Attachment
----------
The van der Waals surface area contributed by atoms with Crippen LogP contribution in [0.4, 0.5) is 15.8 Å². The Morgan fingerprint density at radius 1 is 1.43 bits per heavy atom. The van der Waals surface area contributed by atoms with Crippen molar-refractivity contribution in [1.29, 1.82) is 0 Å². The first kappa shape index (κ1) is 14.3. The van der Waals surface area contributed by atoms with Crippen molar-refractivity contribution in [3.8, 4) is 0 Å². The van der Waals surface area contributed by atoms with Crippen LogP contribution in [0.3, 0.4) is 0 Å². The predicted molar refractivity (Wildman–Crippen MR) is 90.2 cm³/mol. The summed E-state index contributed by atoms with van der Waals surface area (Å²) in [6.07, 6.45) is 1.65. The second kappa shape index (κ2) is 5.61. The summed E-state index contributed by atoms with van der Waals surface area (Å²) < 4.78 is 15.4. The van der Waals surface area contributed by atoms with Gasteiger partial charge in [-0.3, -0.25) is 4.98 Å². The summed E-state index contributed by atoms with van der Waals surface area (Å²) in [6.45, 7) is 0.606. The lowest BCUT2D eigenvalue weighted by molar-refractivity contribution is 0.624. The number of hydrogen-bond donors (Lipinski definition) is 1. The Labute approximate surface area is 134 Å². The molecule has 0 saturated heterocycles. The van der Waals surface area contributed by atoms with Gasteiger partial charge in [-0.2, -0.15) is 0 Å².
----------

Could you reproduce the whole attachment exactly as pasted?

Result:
The van der Waals surface area contributed by atoms with Crippen LogP contribution in [0.4, 0.5) is 15.8 Å². The Morgan fingerprint density at radius 1 is 1.43 bits per heavy atom. The van der Waals surface area contributed by atoms with Crippen molar-refractivity contribution in [1.29, 1.82) is 0 Å². The first kappa shape index (κ1) is 14.3. The van der Waals surface area contributed by atoms with Crippen molar-refractivity contribution in [3.8, 4) is 0 Å². The van der Waals surface area contributed by atoms with Crippen LogP contribution in [0.3, 0.4) is 0 Å². The predicted molar refractivity (Wildman–Crippen MR) is 90.2 cm³/mol. The summed E-state index contributed by atoms with van der Waals surface area (Å²) in [6.07, 6.45) is 1.65. The second kappa shape index (κ2) is 5.61. The summed E-state index contributed by atoms with van der Waals surface area (Å²) < 4.78 is 15.4. The van der Waals surface area contributed by atoms with Gasteiger partial charge in [-0.3, -0.25) is 4.98 Å². The summed E-state index contributed by atoms with van der Waals surface area (Å²) in [6.45, 7) is 0.606. The lowest BCUT2D eigenvalue weighted by molar-refractivity contribution is 0.624. The number of hydrogen-bond donors (Lipinski definition) is 1. The Labute approximate surface area is 134 Å². The molecule has 0 saturated heterocycles. The van der Waals surface area contributed by atoms with Gasteiger partial charge in [-0.2, -0.15) is 0 Å².